Wednesday, August 25, 2010

Sermon for Year C Proper 14

Resting in the Peace of God

When despair for the world grows in me

and I wake in the night at the least sound

in fear of what my life and my children’s lives may be

So begins a poem by Wendell Berry.
A poem titled The Peace of Wild Things.

Funny thing is,
when I was trying to remember this poem,
I remembered the title as being
The FEAR of Wild Things—
which probably tells you a lot about how I feel
about wild things.

Jesus says, “Do not be afraid.”
Do not be afraid, little flock.
It is a command
but a very, very tender command.

We hear it in our gospel reading today
but we have heard it before and we will hear it again and again and again in scripture.
Do not be afraid.
Fear not.

After the sermon and the Creed and the Prayers of the People
and the Confession and the Absolution,
we come to the time in our worship service
where I come to the center
in front of the altar,
and I say to you,
The peace of the Lord be with you.

And you say back to me,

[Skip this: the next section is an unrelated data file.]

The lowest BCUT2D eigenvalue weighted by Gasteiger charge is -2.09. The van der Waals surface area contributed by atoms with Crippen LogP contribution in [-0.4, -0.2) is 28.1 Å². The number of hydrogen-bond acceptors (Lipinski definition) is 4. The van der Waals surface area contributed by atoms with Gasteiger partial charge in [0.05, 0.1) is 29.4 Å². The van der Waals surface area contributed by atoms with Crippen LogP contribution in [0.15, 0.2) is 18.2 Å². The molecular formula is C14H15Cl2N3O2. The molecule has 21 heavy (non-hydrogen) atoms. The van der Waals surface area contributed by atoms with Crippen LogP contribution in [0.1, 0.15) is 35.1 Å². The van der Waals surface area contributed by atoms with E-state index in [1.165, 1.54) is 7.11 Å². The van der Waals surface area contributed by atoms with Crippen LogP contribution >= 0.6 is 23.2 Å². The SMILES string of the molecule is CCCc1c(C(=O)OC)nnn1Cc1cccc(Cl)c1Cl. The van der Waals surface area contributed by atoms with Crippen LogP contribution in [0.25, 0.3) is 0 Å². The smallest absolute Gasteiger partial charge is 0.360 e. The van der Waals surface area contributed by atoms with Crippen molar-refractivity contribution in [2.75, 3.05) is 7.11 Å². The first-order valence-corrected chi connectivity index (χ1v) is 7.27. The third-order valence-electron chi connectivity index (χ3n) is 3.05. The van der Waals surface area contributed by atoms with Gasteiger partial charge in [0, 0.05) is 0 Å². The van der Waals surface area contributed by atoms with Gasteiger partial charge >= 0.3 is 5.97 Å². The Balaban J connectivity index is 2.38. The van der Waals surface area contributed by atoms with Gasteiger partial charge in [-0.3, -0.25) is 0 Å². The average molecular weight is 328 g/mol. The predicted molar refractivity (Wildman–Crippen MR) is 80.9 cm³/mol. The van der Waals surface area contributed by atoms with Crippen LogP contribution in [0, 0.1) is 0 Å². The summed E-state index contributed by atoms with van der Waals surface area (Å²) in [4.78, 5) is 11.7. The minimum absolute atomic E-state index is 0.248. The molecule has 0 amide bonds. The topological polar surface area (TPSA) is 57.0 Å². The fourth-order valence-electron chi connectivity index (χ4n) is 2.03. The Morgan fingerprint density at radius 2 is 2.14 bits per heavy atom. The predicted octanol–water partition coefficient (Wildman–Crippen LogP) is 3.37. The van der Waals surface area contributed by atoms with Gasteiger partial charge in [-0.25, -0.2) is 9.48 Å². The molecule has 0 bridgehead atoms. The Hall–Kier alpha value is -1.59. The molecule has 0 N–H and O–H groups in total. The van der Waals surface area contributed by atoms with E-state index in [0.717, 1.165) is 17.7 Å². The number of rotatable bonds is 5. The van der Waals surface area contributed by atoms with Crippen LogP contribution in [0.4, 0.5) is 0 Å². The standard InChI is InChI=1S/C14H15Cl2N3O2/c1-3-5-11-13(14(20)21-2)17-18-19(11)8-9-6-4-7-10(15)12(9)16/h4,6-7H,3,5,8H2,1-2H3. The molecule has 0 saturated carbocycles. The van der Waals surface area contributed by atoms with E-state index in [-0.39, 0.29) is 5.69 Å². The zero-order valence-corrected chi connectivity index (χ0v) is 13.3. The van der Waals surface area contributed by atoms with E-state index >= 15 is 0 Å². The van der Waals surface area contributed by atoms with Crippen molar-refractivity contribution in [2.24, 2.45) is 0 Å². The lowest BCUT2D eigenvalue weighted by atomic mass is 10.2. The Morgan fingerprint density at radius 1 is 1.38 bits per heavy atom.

And also with you.
And then I respond to you, saying,
Let us offer one another a sign of God’s peace.

This is not just a howdy-do and how’s the weather time and greeting.
It’s not a mini-coffee hour social time—
we greet one another in the name of God,
we reach out to one another with the heart of Jesus,
the mind of Christ.

When we greet each other,
with a handshake, with a hug,
with the words, “God’s peace”
or the “The peace of the Lord”
We are reminding one another,
Do not be afraid.

We do not keep God’s peace to ourselves.
We shake hands and hug and give God’s peace to others.
We give away
the peace of the Lord.
That is part of our work as the little flock, as Jesus calls us.

What more precious gift could we offer to one another
in a world that hangs thick
with despair and fear at times.
Do not be afraid.

There is a line from another poem,
one by Robert Frost,
that opens with its title line,
I have been acquainted with the night.

I have been acquainted with the night.
We have all known darkness in our life.
We have all shivered with fear at one time or another.
We have all felt overwhelmed by despair.
For some of us
it feels as if fear and despair and darkness own us.

What Jesus comes to tell us in the gospel reading today